Aidan Smith's TV week: Why Winning Time is my drama of the year, why Mike Myers' comeback isn't my comedy of the year and the grim and gripping Darren McGarvey's Addictions

If you had told me my favourite television drama of 2022 was going to be about basketball I probably wouldn’t have believed you. But then if you’d told me my favourite documentary of 2020 would be about basketball I’d have doubted that as well.

Down two men and with the 1980 NBA Championship on the line, the Lakers look to an unlikely source for inspiration.
Down two men and with the 1980 NBA Championship on the line, the Lakers look to an unlikely source for inspiration.

The Last Dance - the doc - was the story of Michael Jordan’s Chicago Bulls. If you know your slam-dunk, the title of Winning Time: the Rise of the Lakers Dynasty tells you that Sky Atlantic’s series concerns the La-La Land luvvy-endorsed team from Los Angeles and Magic Johnson.

I’ve come to it from Don’t Look Up, the knockabout movie about the end of the world directed by Adam McKay and he’s responsible for the similarly buzzy, frantic, cut-up images here. It’s like McKay shot Winning Time while sooking Sherbet Fountains - or maybe something stronger - as he listened to early DJ Shadow albums.

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There’s a fantastic hip-hop track used as the theme music - and judging by the YouTube comments I’m not the only one who hadn’t heard The Coup’s “My Favorite Mutiny” before it started signalling another dollop of sex ’n’ drugs ’n’ basketball.

Darren McGarvey delves into Scotland's deadly relationship with alcohol

The show had begun in the Playboy Mansion, new Lakers owner Jerry Buss stumbling out of an orgy to declare: “Goddam basketball! I mean look at it. It’s like great sex. Always moving, rhythmic, up close and personal, no pads, no protection, just you and these other guys out there trying to get the ball into the hoop. There are two things in this world that make me believe in God: sex and basketball.”

Originally McKay’s long-time associate Will Ferrell was slated to play Buss but after a fall-out between the pair the part went to John C. Reilly. I love Ferrell but he would have been wrong in this: too dominant, too goofy. Reilly is funny without it being all about him. He’s good at the fourth-wall, talk-to-the-camera stuff and he looks great/terrible in his wig.

There are a lot of wigs. We’re in the 1970s and no actor is going to have those flicks and bangs for real. The Lakers play in canary yellow but the show is a symphony in brown: brown cars, brown decor, brown big-lapelled suits, brown rugs on the floors, brown rugs on the heads.

Winning Time is a big, crazy, lurching sprawl of a drama totally at odds with the tight, quick play on a basketball court. When a timeout can be called in a game with two seconds left on the clock and that can be sufficient to devise a killing piece of play, it seems odd that the show is so casual with some in the cast. For instance, early on I spot Lola Kirke - one of Free drummer Simon Kirke’s acting daughters, so of Scots baronet ancestry - but after mere minutes as the wife of Lakers legend Jerry West she disappears.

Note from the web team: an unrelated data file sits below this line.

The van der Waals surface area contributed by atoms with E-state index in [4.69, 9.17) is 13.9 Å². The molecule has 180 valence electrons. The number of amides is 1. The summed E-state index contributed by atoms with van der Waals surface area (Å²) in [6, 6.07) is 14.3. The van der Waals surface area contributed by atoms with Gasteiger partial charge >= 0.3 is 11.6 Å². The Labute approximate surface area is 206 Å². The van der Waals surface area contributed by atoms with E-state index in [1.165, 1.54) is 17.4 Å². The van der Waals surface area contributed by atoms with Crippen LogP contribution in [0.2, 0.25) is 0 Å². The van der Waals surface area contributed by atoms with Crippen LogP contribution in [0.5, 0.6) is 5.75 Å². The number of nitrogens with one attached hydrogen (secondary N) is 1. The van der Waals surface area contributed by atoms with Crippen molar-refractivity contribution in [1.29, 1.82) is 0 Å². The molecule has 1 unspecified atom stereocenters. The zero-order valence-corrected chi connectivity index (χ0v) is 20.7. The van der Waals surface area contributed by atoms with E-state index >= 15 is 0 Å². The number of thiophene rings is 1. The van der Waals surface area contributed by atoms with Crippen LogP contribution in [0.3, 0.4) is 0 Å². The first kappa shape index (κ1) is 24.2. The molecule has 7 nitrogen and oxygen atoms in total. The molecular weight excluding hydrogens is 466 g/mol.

Mike Myers searching for his old comedy genius in The Pentaverate

Still, there’s terrific fun to be had here and Quincy Isaiah as Magic and Solomon Hughes as the team’s captain, Kareem Abdul-Jabbar, who’s initially dismissive of the perma-grinning rookie but eventually passes on his famous “skyhook” shot, are afforded plenty of screen-time and use it winningly.

Before Will Ferrell, Mike Myers was the funniest man in movies. Wayne’s World schwinged into Britain on 22 May, 1992 - where does all the time go? The 30th anniversary is marked by Myers’ Netflix comedy The Penteverate but not in a good way.

Were his jokes this puerile three decades ago? Maybe so but we were younger, he was younger - 28 - and so was comedy. It’s got more sophisticated in the interim though not always funnier.

The Penteverate, we learn from Jeremy Irons’ voiceover, are a secret society dating all the way back to 1347, which might be where some of these gags originated. Unlike most secret societies they’re “nice” and exist to do good. Top of the in-tray is climate change.

Former members include Darwin, Da Vinci and “the Quaker Oats guy” with Billie Eilish set to join in 2047. The current lot include an Australian media mogul, a Kremlin renegade and Alice Cooper’s manager. Myers plays all of them and other characters too, and seems to be reminding Winning Time’s John C. Reilly: “No one wears a bad wig quite as niftily as me.”

The show looks expensive with Netflix stumping up for lots of extras in chain-mail and mustard hoods. This is actually funny, just as Stanley Baxter persuading London Weekend Television to blow an entire light-entertainment budget on a song-and-dance number featuring a thousand human teacakes was funny. But it’s an incidental joke, and better ones not involving bums are required if The Penteverate is to be saved, never mind the world.

Darren McGarvey’s Addictions (BBC Scotland) is grim. I mean the subject matter, not our host, his presentational style or the answers he obtains from the experts and victims. The first programme concerns booze and in Dumfries a German medic, expert at treating cirrhosis of the liver, breaks from cautioning one patient that he can no longer even “sniff the cork” to tell McGarvey: “You Scots are the best at killing yourselves. I have never experienced, in any other country, people who drink with the aim of getting pissed and to forget about the night.”

As someone who progressed from fortified wine in a swing park aged 14 to “four-day weekends, drinking alone, in the mornings, sometimes at work”, McGarvey isn’t the least bit shocked.

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